webm_key=base_key+'.webm'
        text_key=base_key+'.txt'
        s3.put_object(Bucket=bucket, Key=webm_key, Body=getmedia['Payload'].read())
        s3.put_object(Bucket=bucket, Key=text_key, Body=json.dumps(detections))
        print("Detection details and fragment stored in the S3 bucket "+bucket+" with object names : "+webm_key+" & "+text_key)
      return 'Successfully processed {} records.'.format(len(event['Records']))
    

S3 Bucket with video fragments and detection details

The following screenshot shows that KIT for Amazon SageMaker is emitting detected video fragments and corresponding inferences into the Amazon S3 bucket.

AWS Lambda function logs showing processed output

This solution can be extended for various use cases. For example, by combining the Computer Vision OpenCV library and the Amazon SageMaker prediction details, bounding boxes can added to the detected objects in the video frames and fed in to a real time alerting portal.

Monitoring the KIT-managed infrastructure

The library software vends a variety of CloudWatch metrics by default that customers can use to monitor the progress being made to process individual streams. These include metrics that determine the resource consumption of the workers in their cluster, the rates at which the Amazon SageMaker endpoint is being invoked, and how the inference results are published into their Kinesis Data Stream. The CloudFormation template, creates a ready-to-use CloudWatch dashboard that customers can further extend for their purposes. By default the dashboard captures the key metrics for the underlying services that power KIT and custom metrics specific to the latency, reliability, and scaling characteristics of the software.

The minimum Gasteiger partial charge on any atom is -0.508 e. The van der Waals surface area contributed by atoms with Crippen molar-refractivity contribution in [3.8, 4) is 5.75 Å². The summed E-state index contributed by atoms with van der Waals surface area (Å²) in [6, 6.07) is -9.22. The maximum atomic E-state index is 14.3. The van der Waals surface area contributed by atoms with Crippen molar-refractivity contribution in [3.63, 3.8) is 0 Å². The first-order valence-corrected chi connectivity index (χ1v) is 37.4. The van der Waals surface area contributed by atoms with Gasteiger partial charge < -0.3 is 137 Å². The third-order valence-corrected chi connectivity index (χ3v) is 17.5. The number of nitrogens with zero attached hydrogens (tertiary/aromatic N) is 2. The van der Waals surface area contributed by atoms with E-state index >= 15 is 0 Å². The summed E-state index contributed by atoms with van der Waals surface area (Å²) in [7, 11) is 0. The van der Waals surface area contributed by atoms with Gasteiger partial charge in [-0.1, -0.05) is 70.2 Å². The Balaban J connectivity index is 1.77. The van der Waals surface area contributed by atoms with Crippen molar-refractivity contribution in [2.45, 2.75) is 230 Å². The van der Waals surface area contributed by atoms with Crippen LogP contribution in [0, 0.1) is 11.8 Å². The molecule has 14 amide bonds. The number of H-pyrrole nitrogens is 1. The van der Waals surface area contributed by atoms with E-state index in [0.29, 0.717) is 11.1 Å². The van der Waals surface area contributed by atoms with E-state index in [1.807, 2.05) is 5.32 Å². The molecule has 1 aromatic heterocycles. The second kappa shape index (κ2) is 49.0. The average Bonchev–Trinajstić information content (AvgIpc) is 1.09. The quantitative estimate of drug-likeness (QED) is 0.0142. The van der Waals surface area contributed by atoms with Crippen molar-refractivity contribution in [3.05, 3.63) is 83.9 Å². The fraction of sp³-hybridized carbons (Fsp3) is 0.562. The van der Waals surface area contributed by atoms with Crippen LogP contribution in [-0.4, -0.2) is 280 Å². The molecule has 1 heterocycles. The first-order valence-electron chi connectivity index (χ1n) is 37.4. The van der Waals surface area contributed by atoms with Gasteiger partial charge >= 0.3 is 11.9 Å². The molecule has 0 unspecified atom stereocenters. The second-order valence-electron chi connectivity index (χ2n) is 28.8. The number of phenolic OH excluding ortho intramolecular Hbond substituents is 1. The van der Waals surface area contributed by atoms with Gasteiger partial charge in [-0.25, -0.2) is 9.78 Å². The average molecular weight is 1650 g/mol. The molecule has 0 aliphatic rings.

CloudWatch dashboard – KIT metrics

Conclusion

Through KIT for Amazon SageMaker, we have simplified the real-time, ML-driven processing of media streams in a reliable and scalable manner. Customers can attach all of their Kinesis Video streams to their Amazon SageMaker endpoints to power their ML-driven use cases with minimal operational overhead. You can read more about this capability in our documentation. We look forward to iterating on the underlying Kinesis Video Client Library software, based on customer feedback so that all developers can further customize for their use cases.


About the Authors

Aditya Krishnan is the head of Amazon Kinesis Video Streams. In this role he has the good fortune of working with customers, hardware and software partners, and a phenomenal engineering team to deliver on the vision of making it ridiculously easy to stream video from internet-enabled camera devices at massive scale.

 

 

 

Jagadeesh Pusapadi is a Solutions Architect with AWS working with customers on their strategic initiatives. He helps customers build innovative solutions on AWS Cloud by providing architectural guidance to achieve desired business outcomes.